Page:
12:23 AM  
Blogger SJ said...

Its really a case of when than if. Soon someother technology - robots, cyborgs, nano-mechanical-dna-trasporting whatever will be "high-tech" whereas computer will be "that thing they had in those days for like, browsing and stuff."

1:03 AM  
Anonymous Click here to see tornado pics said...

Clock makers were concerned with making a wide asortment of fashionable clocks long before quartz technology revolutionized the industry.

5:22 AM  
Blogger The Cat said...

Great perspective here - some random thoughts:

1. Will computer graphics ever require higher resolution and quality then the human eye? Could our ears tell the difference between CD quality sound and technologically superior sound? That tells how fast a 'personal computer' needs to be, whether that is my desktop, or my iPod.

2. How many songs can you functionally listen to? How much video can you watch? That is how much storage your 'personal computer' needs. Does it matter if my mp3 player holds 10,000 or 20,000 songs?

3. Geeks will always need more power. I'm a geek workin' for geeks, and when we figure out a way to generate twice as much data a month, we'll do it, and pay the bill. And again next year...

4. Evan has a point regarding c as a natural limit. There are also limits as far as how small you can make a circuit (atoms can't get any smaller!). But chipmakers still have a long way to go as far as efficiency. Chips don't really use three dimensions yet.

5. Eventually, 'personal computers' will be sold exclusively on style. Custom designer computers will be about jewel encrusting, zebra skin, solid hardwood cases. Just like a watch, all functionality will be assumed in all models.

12:53 PM  
Anonymous Anonymous said...

10,000 Year Clock

2:53 PM  
Blogger Marguerite said...

Yes, hi-tech is timeless, but we are not! With all things in life I love I have hardly time to listen to my music in the comfort of my lounge and to the speakers of my stereo. Old fashioned? Well that goes with Bach. I pod I do not want, nor a dvd player. I watch only news on tv, but I do love my Apple computer, slimline without a tower.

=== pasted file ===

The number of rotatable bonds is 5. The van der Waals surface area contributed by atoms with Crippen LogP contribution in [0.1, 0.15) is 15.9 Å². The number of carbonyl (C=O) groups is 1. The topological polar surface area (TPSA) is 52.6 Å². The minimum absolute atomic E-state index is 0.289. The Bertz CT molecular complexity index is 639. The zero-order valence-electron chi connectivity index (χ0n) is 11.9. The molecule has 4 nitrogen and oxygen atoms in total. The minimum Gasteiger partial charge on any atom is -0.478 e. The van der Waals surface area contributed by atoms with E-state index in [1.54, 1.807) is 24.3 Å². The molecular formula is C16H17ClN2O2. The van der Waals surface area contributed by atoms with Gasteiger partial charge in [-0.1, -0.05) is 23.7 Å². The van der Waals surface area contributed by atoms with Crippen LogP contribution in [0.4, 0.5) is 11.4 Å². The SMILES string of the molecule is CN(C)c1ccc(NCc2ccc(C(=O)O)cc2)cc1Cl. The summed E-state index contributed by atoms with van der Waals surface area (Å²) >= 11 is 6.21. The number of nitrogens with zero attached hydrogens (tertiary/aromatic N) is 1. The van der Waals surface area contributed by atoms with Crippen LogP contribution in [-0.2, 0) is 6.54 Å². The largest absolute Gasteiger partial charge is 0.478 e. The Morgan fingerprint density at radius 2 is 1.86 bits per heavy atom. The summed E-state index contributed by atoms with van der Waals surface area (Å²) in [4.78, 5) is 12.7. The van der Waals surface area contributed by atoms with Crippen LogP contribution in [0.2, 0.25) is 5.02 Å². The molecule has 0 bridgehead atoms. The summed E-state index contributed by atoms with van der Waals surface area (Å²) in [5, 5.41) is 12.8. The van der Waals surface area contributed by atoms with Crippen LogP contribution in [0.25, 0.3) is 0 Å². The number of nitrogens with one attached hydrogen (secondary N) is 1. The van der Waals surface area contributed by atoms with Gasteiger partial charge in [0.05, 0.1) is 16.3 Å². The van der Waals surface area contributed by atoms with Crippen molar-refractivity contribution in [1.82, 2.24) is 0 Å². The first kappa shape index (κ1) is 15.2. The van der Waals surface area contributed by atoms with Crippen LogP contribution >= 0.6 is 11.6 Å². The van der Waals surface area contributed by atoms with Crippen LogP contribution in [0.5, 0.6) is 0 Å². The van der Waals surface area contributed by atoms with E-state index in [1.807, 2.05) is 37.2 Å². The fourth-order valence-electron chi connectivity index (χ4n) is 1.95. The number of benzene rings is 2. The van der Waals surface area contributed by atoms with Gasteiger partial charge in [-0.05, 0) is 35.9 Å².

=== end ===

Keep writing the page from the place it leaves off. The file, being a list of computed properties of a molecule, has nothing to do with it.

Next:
Great blog you have,
Marguerite.

5:12 AM  
Blogger patrick said...

I am reminded of Bill Gates comment that maybe the bandwidth would be like radial tires: An innovation that lowers costs but doesnt increase demand correspondingly.

Gate was wrong, way wrong, in the 1990s. ... so far.

"Once computers have the ability to process at the speed of light, there will be no more competition between computer makers, as all of there hardware will be optimized as much as they can be."

This is a hilariously superficial comment. Actually, power is becoming the limiting factor in computation, to the point where it will be a matter of the 'mips per microwatt', or how much energy is consumed to play an MP3, as the metric of better computing.

Clocks are limited in the function: They tell time. Computers are only limited by our imagination in how we program them.
With enough imagination, there will be NO limit on how much computing we will want.

8:08 PM  
Blogger vargusvictor said...

To me the Ipod is a fashion accessory. It has so many limitations as a music player, in terms of DRM, that I can see no reason to buy it other than to make a status or fashion statement.

7:47 AM  
Anonymous Michal Migurski said...

I'm late to the comment party here - great site, one nitpick. The Longitude Prize was not offered for a better clock, it was offered for any method that would reliably establish longitude to a given precision. Harrison's clock ultimately won the prize, but only after much hassle and among many non-clock proposals.

10:54 PM